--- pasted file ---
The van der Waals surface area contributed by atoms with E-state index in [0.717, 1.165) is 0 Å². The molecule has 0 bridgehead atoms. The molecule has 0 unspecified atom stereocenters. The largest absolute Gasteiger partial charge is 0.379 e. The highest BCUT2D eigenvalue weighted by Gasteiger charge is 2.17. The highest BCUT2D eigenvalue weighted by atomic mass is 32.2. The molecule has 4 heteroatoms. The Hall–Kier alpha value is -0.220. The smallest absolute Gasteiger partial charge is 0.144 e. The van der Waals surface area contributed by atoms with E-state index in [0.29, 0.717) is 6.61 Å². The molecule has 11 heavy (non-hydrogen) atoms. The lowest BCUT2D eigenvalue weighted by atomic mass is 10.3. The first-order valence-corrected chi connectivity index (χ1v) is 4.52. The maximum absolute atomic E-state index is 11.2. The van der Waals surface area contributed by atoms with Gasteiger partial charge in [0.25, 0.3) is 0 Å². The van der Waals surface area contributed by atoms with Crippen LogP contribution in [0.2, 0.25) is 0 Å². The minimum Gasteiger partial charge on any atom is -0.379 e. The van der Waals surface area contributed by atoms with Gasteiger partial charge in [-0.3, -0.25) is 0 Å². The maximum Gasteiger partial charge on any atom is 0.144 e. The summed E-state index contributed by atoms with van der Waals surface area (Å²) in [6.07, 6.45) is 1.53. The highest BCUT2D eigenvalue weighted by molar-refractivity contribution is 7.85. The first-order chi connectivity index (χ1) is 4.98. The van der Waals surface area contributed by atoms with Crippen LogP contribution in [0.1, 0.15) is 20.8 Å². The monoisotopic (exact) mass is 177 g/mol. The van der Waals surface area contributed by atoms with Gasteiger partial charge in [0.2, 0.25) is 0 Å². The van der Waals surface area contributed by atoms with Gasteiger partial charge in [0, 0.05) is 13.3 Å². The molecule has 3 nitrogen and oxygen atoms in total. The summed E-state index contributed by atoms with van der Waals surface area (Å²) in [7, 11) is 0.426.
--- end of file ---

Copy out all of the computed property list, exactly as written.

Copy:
The van der Waals surface area contributed by atoms with E-state index in [0.717, 1.165) is 0 Å². The molecule has 0 bridgehead atoms. The molecule has 0 unspecified atom stereocenters. The largest absolute Gasteiger partial charge is 0.379 e. The highest BCUT2D eigenvalue weighted by Gasteiger charge is 2.17. The highest BCUT2D eigenvalue weighted by atomic mass is 32.2. The molecule has 4 heteroatoms. The Hall–Kier alpha value is -0.220. The smallest absolute Gasteiger partial charge is 0.144 e. The van der Waals surface area contributed by atoms with E-state index in [0.29, 0.717) is 6.61 Å². The molecule has 11 heavy (non-hydrogen) atoms. The lowest BCUT2D eigenvalue weighted by atomic mass is 10.3. The first-order valence-corrected chi connectivity index (χ1v) is 4.52. The maximum absolute atomic E-state index is 11.2. The van der Waals surface area contributed by atoms with Gasteiger partial charge in [0.25, 0.3) is 0 Å². The van der Waals surface area contributed by atoms with Crippen LogP contribution in [0.2, 0.25) is 0 Å². The minimum Gasteiger partial charge on any atom is -0.379 e. The van der Waals surface area contributed by atoms with Gasteiger partial charge in [-0.3, -0.25) is 0 Å². The maximum Gasteiger partial charge on any atom is 0.144 e. The summed E-state index contributed by atoms with van der Waals surface area (Å²) in [6.07, 6.45) is 1.53. The highest BCUT2D eigenvalue weighted by molar-refractivity contribution is 7.85. The first-order chi connectivity index (χ1) is 4.98. The van der Waals surface area contributed by atoms with Crippen LogP contribution in [0.1, 0.15) is 20.8 Å². The monoisotopic (exact) mass is 177 g/mol. The van der Waals surface area contributed by atoms with Gasteiger partial charge in [0.2, 0.25) is 0 Å². The van der Waals surface area contributed by atoms with Gasteiger partial charge in [0, 0.05) is 13.3 Å². The molecule has 3 nitrogen and oxygen atoms in total. The summed E-state index contributed by atoms with van der Waals surface area (Å²) in [7, 11) is 0.426.